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Space is full of junk because private companies keep launching satellites


Since the launch of Sputnik 1 in 1957, the lower orbit around the Earth has become an increasingly congested environment with more than 2,200 satellite launches to date. Those satellites – along with launch vehicle components and debris from mechanical disintegration, collisions, and explosions – now fill this region with a “fog” of space debris. And it’s getting busier. In the last few weeks, SpaceX has launched 60 new satellites as part of its Starlink program. This brings the total to currently around 400 Starlink satellites in low Earth orbit as part of a program that aims to bring cheap,…

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Coding is a language — and that’s why kids can learn it faster than you


Across the world, the conversion of information into a digital format – also called “digitalization” – has increased productivity in the public and private sectors. As a result, virtually every country in the world is working towards a digital economy. As this new economy evolves, special skills like computer programming are needed. This is like a language of numbers, known as code, which allows people to write instructions that are executed by computers. The goal is to create something: from a web page to an image, to a piece of software. Early coding languages emerged in the 1940s. These were…

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Cannabis is more effective at preventing and treating COVID-19 than hydroxychloroquine


A team of scientists from Canada have identified at least 13 strains of cannabis sativa they believe can aid in the prevention and treatment of COVID-19. The President of the United States of America has spent the past few weeks touting a dangerous drug called hydroxychloroquine as a prophylactic treatment for COVID-19. Unfortunately, the president’s expertise is in reality TV, not medicine. Several studies have shown that hydroxychloroquine, a drug designed to treat malaria, has dangerous side-effects when used to treat coronavirus, including death. The quest for a COVID-19 drug that will both make Donald Trump and his friends in…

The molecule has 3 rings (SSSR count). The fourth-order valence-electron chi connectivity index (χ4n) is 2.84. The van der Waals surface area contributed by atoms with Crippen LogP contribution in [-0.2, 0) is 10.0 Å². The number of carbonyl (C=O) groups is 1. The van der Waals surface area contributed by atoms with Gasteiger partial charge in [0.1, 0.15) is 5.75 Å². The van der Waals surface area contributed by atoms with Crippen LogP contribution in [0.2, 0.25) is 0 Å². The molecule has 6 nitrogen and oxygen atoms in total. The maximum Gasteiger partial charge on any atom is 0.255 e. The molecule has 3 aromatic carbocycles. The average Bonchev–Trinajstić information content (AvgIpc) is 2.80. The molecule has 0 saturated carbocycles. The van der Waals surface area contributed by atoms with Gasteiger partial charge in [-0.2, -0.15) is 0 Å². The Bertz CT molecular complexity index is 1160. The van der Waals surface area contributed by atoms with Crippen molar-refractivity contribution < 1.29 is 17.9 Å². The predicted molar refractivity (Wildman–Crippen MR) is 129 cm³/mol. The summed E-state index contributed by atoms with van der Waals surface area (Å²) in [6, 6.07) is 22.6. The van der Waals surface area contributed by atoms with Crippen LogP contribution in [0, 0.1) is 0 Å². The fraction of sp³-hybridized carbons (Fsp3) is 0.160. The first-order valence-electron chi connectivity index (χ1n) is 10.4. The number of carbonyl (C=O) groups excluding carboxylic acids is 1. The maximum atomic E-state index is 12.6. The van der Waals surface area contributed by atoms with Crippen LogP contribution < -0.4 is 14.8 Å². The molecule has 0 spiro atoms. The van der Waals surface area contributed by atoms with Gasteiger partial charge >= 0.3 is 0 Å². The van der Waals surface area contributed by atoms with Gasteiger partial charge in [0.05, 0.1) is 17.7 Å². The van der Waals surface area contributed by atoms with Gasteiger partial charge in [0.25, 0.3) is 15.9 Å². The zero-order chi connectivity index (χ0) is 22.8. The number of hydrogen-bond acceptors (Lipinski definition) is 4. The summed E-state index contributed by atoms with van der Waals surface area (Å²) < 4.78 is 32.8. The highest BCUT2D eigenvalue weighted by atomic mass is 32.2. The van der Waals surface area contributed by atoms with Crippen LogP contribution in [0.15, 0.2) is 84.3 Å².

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Why nuclear-powered rockets could be the answer to safer space exploration


With dreams of Mars on the minds of both NASA and Elon Musk, long-distance crewed missions through space are coming. But you might be surprised to learn that modern rockets don’t go all that much faster than the rockets of the past. There are a lot of reasons that a faster spaceship is a better one, and nuclear-powered rockets are a way to do this. They offer many benefits over traditional fuel-burning rockets or modern solar-powered electric rockets, but there have been only eight U.S. space launches carrying nuclear reactors in the last 40 years. However, last year the laws…

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Parts of Mars are too salty for Earth’s microorganisms to survive


Microorganisms from Earth traveling to Mars aboard spacecraft would struggle to survive in pockets of salty brine on the Red Planet, a new study suggests. This could be good news for the exploration of Mars, as these conditions would make it less likely the planet may be contaminated by microbes from Earth, hitching a ride on landers touching down on the alien surface. Planetary protection from microbes from Earth has been a goal of NASA and other space agencies since the earliest days of space exploration. “Such regions would be of concern for planetary protection policies owing to the potential…